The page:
Claire Messud reviews Carmen Herrera: Lines of Sight recently on view at the Whitney Museum, New York.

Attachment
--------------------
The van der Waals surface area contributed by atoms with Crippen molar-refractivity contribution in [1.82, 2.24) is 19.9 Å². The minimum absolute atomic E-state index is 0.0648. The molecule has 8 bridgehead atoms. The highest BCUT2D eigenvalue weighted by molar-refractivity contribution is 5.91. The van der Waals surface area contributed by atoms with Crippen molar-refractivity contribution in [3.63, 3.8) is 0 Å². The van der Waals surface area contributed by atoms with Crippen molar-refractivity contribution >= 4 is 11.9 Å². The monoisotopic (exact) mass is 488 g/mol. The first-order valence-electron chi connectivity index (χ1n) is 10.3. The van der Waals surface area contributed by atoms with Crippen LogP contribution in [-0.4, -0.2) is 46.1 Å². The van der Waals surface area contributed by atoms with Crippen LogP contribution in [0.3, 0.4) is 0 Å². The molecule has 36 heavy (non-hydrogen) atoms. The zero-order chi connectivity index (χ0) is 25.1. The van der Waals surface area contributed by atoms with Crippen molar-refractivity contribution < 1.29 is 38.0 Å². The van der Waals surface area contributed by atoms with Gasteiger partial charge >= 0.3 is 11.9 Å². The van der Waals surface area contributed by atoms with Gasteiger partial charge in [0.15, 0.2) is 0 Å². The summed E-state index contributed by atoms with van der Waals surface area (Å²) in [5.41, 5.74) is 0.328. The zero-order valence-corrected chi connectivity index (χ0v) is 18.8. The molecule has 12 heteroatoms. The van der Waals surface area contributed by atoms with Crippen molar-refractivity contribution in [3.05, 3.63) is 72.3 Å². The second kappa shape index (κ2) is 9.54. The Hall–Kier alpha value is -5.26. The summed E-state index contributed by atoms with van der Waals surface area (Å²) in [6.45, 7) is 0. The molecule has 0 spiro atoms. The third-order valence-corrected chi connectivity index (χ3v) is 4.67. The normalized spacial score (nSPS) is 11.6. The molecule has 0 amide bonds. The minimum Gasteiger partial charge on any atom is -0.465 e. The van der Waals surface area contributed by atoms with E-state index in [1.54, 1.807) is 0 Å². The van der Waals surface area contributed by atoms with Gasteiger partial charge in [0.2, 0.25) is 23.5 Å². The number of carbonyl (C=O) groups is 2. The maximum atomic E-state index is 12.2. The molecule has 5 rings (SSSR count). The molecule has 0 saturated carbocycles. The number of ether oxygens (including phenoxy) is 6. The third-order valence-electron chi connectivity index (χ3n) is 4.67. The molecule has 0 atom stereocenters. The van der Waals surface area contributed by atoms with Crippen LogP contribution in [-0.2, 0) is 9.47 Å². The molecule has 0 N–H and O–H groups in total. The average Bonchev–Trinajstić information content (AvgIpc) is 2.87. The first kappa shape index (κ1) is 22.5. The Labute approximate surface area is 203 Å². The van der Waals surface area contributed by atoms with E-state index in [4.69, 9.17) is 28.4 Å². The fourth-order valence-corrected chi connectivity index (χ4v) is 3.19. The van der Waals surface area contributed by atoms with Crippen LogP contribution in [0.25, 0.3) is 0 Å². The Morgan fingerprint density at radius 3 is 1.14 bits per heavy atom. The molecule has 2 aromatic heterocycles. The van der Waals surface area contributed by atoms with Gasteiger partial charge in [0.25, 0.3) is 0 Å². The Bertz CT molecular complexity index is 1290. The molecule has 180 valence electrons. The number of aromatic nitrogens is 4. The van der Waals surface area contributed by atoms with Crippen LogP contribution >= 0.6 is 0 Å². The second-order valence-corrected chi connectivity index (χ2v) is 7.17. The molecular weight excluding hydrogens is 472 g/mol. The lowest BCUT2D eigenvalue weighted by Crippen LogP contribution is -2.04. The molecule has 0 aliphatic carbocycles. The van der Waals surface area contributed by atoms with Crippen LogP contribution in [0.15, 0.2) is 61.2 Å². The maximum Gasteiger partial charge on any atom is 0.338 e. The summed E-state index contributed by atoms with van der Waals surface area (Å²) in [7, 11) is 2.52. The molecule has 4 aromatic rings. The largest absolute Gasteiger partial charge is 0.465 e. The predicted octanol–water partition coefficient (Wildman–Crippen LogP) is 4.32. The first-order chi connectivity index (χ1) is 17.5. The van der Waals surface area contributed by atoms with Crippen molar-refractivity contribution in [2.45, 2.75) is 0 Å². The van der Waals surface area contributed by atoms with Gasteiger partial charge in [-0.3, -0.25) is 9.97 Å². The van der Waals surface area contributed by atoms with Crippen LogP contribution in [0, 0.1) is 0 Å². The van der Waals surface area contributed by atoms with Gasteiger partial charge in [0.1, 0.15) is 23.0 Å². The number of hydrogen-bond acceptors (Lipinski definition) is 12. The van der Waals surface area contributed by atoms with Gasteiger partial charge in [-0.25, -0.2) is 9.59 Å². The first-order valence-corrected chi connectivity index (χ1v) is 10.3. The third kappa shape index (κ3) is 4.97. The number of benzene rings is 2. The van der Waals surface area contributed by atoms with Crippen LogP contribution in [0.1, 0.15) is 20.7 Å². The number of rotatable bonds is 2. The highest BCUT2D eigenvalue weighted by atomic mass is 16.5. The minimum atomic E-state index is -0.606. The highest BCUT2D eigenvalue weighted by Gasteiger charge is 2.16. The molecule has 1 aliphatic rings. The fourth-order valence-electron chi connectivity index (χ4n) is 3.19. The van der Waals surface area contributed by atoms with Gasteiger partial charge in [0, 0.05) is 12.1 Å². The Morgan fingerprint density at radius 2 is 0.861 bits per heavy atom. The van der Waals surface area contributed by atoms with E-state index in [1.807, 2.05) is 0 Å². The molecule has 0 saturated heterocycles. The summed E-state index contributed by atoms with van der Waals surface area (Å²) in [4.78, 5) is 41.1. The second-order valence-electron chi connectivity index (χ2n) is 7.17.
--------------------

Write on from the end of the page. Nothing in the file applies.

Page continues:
Messud writes: “From the first, Herrera deployed line and color with an energy intensified by her rigor. A City (1948), with its blocks of lemon yellow, black, and cobalt blue, foreshadows a palate that recurred in later series. More visually complicated than her later paintings, it evokes, with its sharp juxtaposed turrets of light and dark overlaying broken oblongs of opposing color, the architecture and bustle of urban life. It is hard not to smile at Herrera’s witty use of the rectangular burlap frame and within it, the squared oval of tri-colored paint, which in turn contains the measured interplay of various geometrical forms. A City affords us both formal satisfaction and its sly frustration; it points to things, and elicits emotion, but insists, still, on its openness, its detachment.”